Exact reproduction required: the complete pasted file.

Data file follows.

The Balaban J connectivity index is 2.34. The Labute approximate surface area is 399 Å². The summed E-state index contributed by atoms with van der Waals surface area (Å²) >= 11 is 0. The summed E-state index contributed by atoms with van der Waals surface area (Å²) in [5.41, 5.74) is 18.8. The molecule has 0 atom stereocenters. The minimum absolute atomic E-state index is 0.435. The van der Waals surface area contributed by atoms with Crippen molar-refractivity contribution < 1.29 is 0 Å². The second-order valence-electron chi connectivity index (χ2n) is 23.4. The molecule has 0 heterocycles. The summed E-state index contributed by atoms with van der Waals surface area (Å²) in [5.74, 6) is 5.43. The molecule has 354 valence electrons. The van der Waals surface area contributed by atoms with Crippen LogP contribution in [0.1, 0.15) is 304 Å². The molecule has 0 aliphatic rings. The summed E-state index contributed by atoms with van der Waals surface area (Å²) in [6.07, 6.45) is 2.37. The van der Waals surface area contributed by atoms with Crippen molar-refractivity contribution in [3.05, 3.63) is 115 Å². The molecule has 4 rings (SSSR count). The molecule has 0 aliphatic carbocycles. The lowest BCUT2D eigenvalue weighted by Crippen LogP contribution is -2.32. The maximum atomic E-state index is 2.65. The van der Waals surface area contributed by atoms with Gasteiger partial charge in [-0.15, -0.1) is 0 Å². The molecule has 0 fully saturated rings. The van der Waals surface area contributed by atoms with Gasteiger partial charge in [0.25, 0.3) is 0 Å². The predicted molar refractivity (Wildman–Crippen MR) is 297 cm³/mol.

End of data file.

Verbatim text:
The Balaban J connectivity index is 2.34. The Labute approximate surface area is 399 Å². The summed E-state index contributed by atoms with van der Waals surface area (Å²) >= 11 is 0. The summed E-state index contributed by atoms with van der Waals surface area (Å²) in [5.41, 5.74) is 18.8. The molecule has 0 atom stereocenters. The minimum absolute atomic E-state index is 0.435. The van der Waals surface area contributed by atoms with Crippen molar-refractivity contribution < 1.29 is 0 Å². The second-order valence-electron chi connectivity index (χ2n) is 23.4. The molecule has 0 heterocycles. The summed E-state index contributed by atoms with van der Waals surface area (Å²) in [5.74, 6) is 5.43. The molecule has 354 valence electrons. The van der Waals surface area contributed by atoms with Crippen LogP contribution in [0.1, 0.15) is 304 Å². The molecule has 0 aliphatic rings. The summed E-state index contributed by atoms with van der Waals surface area (Å²) in [6.07, 6.45) is 2.37. The van der Waals surface area contributed by atoms with Crippen molar-refractivity contribution in [3.05, 3.63) is 115 Å². The molecule has 4 rings (SSSR count). The molecule has 0 aliphatic carbocycles. The lowest BCUT2D eigenvalue weighted by Crippen LogP contribution is -2.32. The maximum atomic E-state index is 2.65. The van der Waals surface area contributed by atoms with Gasteiger partial charge in [-0.15, -0.1) is 0 Å². The molecule has 0 fully saturated rings. The van der Waals surface area contributed by atoms with Gasteiger partial charge in [0.25, 0.3) is 0 Å². The predicted molar refractivity (Wildman–Crippen MR) is 297 cm³/mol.